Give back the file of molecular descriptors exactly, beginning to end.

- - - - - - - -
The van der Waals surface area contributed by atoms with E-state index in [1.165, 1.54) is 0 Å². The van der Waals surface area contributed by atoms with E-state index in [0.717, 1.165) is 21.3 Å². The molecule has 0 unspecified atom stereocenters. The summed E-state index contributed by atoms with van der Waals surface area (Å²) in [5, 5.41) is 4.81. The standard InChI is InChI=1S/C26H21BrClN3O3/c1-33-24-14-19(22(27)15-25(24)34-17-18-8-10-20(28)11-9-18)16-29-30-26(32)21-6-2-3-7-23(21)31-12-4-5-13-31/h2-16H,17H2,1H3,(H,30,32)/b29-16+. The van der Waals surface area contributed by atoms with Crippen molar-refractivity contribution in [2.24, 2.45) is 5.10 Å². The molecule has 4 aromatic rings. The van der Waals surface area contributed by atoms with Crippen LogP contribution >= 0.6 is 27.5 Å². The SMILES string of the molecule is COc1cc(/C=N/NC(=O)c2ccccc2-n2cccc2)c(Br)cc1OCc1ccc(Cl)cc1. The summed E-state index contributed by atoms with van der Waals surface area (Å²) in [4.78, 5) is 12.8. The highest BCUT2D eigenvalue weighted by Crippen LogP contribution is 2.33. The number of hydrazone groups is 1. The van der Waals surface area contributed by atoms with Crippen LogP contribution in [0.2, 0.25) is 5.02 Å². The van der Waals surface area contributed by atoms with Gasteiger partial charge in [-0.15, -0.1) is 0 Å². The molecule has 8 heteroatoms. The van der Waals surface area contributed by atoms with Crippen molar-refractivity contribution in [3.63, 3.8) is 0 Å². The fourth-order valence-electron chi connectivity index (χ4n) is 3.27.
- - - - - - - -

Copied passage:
The van der Waals surface area contributed by atoms with E-state index in [1.165, 1.54) is 0 Å². The van der Waals surface area contributed by atoms with E-state index in [0.717, 1.165) is 21.3 Å². The molecule has 0 unspecified atom stereocenters. The summed E-state index contributed by atoms with van der Waals surface area (Å²) in [5, 5.41) is 4.81. The standard InChI is InChI=1S/C26H21BrClN3O3/c1-33-24-14-19(22(27)15-25(24)34-17-18-8-10-20(28)11-9-18)16-29-30-26(32)21-6-2-3-7-23(21)31-12-4-5-13-31/h2-16H,17H2,1H3,(H,30,32)/b29-16+. The van der Waals surface area contributed by atoms with Crippen molar-refractivity contribution in [2.24, 2.45) is 5.10 Å². The molecule has 4 aromatic rings. The van der Waals surface area contributed by atoms with Crippen LogP contribution >= 0.6 is 27.5 Å². The SMILES string of the molecule is COc1cc(/C=N/NC(=O)c2ccccc2-n2cccc2)c(Br)cc1OCc1ccc(Cl)cc1. The summed E-state index contributed by atoms with van der Waals surface area (Å²) in [4.78, 5) is 12.8. The highest BCUT2D eigenvalue weighted by Crippen LogP contribution is 2.33. The number of hydrazone groups is 1. The van der Waals surface area contributed by atoms with Crippen LogP contribution in [0.2, 0.25) is 5.02 Å². The van der Waals surface area contributed by atoms with Gasteiger partial charge in [-0.15, -0.1) is 0 Å². The molecule has 8 heteroatoms. The van der Waals surface area contributed by atoms with Crippen molar-refractivity contribution in [3.63, 3.8) is 0 Å². The fourth-order valence-electron chi connectivity index (χ4n) is 3.27.